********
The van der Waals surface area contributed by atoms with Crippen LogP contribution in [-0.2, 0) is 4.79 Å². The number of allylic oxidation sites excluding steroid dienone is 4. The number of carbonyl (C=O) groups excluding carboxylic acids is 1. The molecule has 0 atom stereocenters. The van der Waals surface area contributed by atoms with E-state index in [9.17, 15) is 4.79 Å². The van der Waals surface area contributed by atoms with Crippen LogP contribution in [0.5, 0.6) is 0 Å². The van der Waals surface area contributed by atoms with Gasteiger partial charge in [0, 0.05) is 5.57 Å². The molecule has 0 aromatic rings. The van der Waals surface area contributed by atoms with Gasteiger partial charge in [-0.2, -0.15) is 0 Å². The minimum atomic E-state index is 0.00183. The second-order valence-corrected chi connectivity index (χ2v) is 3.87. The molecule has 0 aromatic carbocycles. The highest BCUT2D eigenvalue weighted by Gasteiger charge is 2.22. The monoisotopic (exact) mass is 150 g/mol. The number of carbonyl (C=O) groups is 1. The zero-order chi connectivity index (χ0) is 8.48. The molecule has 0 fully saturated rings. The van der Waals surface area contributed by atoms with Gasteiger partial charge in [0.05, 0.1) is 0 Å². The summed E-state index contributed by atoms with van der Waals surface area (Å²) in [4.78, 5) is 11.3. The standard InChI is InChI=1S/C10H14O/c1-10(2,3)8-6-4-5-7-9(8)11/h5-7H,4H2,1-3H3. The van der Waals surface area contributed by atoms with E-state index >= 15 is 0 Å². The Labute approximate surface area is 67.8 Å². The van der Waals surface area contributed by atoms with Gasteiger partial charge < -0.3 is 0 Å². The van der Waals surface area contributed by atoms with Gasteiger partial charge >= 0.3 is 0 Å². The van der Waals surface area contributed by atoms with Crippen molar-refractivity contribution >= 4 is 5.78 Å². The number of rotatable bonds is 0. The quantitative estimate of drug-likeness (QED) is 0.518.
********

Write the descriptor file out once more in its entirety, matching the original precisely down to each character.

The van der Waals surface area contributed by atoms with Crippen LogP contribution in [-0.2, 0) is 4.79 Å². The number of allylic oxidation sites excluding steroid dienone is 4. The number of carbonyl (C=O) groups excluding carboxylic acids is 1. The molecule has 0 atom stereocenters. The van der Waals surface area contributed by atoms with E-state index in [9.17, 15) is 4.79 Å². The van der Waals surface area contributed by atoms with Crippen LogP contribution in [0.5, 0.6) is 0 Å². The van der Waals surface area contributed by atoms with Gasteiger partial charge in [0, 0.05) is 5.57 Å². The molecule has 0 aromatic rings. The van der Waals surface area contributed by atoms with Gasteiger partial charge in [-0.2, -0.15) is 0 Å². The minimum atomic E-state index is 0.00183. The second-order valence-corrected chi connectivity index (χ2v) is 3.87. The molecule has 0 aromatic carbocycles. The highest BCUT2D eigenvalue weighted by Gasteiger charge is 2.22. The monoisotopic (exact) mass is 150 g/mol. The number of carbonyl (C=O) groups is 1. The zero-order chi connectivity index (χ0) is 8.48. The molecule has 0 fully saturated rings. The van der Waals surface area contributed by atoms with Gasteiger partial charge in [0.05, 0.1) is 0 Å². The summed E-state index contributed by atoms with van der Waals surface area (Å²) in [4.78, 5) is 11.3. The standard InChI is InChI=1S/C10H14O/c1-10(2,3)8-6-4-5-7-9(8)11/h5-7H,4H2,1-3H3. The van der Waals surface area contributed by atoms with E-state index >= 15 is 0 Å². The Labute approximate surface area is 67.8 Å². The van der Waals surface area contributed by atoms with Gasteiger partial charge < -0.3 is 0 Å². The van der Waals surface area contributed by atoms with Gasteiger partial charge >= 0.3 is 0 Å². The van der Waals surface area contributed by atoms with Crippen molar-refractivity contribution >= 4 is 5.78 Å². The number of rotatable bonds is 0. The quantitative estimate of drug-likeness (QED) is 0.518.